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Trauma military

Safwat Y Diab, Sanna Isosävi, Samir R Qouta, Saija Kuittinen, Raija-Leena Punamäki
BACKGROUND: Women at pre partum and post partum are especially susceptible to war trauma because they struggle to protect their infants from danger. Trauma research suggests increased problems in maternal mental health and infant development. Yet many cognitive-emotional processes affect the trauma survivors' mental health, such as post-traumatic growth and post-traumatic cognition. The aim of this study was to examine whether a mother's high post-traumatic growth and optimal post-traumatic cognition could protect their own mental health and their infant's stress regulation from the effects of traumatic war experiences...
February 21, 2018: Lancet
Nikitas Nomikos
Trauma and the need of medical care exist since the beginning of human history. This research is aimed to identify and analyze trauma in antiquity. After a review of bibliography, the first reports of trauma (in Europe) were found in the Greek Epics of Homer. The analysis of these texts showed that injury could be caused to any part of the human body. The main cause of trauma was primarily participation in wars (178 cases), and then participation in sports (6 cases) and other activities (6 cases). This study identified a total of 190 injuries in both Homer epics...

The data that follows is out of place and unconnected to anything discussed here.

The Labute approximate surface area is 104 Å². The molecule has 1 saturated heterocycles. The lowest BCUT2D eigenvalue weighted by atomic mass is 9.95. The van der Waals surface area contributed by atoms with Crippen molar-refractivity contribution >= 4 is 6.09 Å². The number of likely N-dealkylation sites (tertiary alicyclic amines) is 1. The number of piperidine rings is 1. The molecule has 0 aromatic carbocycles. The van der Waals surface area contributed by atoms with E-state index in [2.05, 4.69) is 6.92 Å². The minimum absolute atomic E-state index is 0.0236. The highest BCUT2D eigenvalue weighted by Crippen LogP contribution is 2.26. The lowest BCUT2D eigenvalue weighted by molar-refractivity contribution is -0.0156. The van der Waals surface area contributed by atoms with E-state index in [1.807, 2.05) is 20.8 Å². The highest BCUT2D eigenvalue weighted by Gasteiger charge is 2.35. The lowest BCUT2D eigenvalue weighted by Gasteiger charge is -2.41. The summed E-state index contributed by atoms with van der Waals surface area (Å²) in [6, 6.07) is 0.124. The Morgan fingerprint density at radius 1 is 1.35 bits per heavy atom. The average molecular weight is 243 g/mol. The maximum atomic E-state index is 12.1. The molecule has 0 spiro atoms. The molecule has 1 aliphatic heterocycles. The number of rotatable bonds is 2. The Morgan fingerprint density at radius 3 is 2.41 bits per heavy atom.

February 20, 2018: Chinese Journal of Traumatology, Zhonghua Chuang Shang za Zhi
Claire E Webster, Jon Clasper, Daniel J Stinner, Joseph Eliahoo, Spyros D Masouros
Background: Throughout history, traumatic amputation of the lower extremity has been a notable feature of all conflicts involving explosive incidents. Even at the close of the recent conflicts in Afghanistan, there were deaths that were deemed "potentially survivable." The purpose of this study is to characterize lower extremity blast injury and to determine if their amputation levels and associated injury characteristics correlate with a higher risk of mortality. Methods: the UK Joint Theatre Trauma Registry (JTTR) was interrogated to identify all lower extremity traumatic amputations sustained in both Iraq and Afghanistan between January 2003 and the end of UK operations in August 2014...
March 14, 2018: Military Medicine
Olivier Barbier, Maelle Racle
Introduction: The current evolution of surgical practices is increasingly trending toward hyper-specialization. For military surgeons, their practice in France does not differ from their civilian counterparts. In contrast, in external operations, they have to deal with specific war injuries in austere conditions. They are also required to take care of local populations. Therefore, specific training is necessary, and the French Military Health Service Academy (Ecole du Val-de-Grâce) Paris has set up a specific training called Advanced Course for Deployment Surgery (ACDS) in 2007...